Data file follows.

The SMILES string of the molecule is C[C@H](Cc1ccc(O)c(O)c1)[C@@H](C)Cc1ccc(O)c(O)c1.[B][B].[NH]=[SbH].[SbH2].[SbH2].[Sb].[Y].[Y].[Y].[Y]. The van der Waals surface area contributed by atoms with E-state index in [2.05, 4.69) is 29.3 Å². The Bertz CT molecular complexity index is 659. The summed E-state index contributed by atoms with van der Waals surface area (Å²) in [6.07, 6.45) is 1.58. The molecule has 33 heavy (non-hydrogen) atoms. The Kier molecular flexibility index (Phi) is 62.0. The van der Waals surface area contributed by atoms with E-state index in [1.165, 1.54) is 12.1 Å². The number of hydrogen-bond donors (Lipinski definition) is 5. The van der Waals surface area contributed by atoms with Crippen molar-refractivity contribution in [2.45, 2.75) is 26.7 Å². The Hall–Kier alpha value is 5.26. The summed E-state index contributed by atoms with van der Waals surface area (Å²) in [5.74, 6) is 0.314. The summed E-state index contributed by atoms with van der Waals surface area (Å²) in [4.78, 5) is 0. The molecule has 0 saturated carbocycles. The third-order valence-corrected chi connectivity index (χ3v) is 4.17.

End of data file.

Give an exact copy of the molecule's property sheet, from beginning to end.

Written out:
The SMILES string of the molecule is C[C@H](Cc1ccc(O)c(O)c1)[C@@H](C)Cc1ccc(O)c(O)c1.[B][B].[NH]=[SbH].[SbH2].[SbH2].[Sb].[Y].[Y].[Y].[Y]. The van der Waals surface area contributed by atoms with E-state index in [2.05, 4.69) is 29.3 Å². The Bertz CT molecular complexity index is 659. The summed E-state index contributed by atoms with van der Waals surface area (Å²) in [6.07, 6.45) is 1.58. The molecule has 33 heavy (non-hydrogen) atoms. The Kier molecular flexibility index (Phi) is 62.0. The van der Waals surface area contributed by atoms with E-state index in [1.165, 1.54) is 12.1 Å². The number of hydrogen-bond donors (Lipinski definition) is 5. The van der Waals surface area contributed by atoms with Crippen molar-refractivity contribution in [2.45, 2.75) is 26.7 Å². The Hall–Kier alpha value is 5.26. The summed E-state index contributed by atoms with van der Waals surface area (Å²) in [5.74, 6) is 0.314. The summed E-state index contributed by atoms with van der Waals surface area (Å²) in [4.78, 5) is 0. The molecule has 0 saturated carbocycles. The third-order valence-corrected chi connectivity index (χ3v) is 4.17.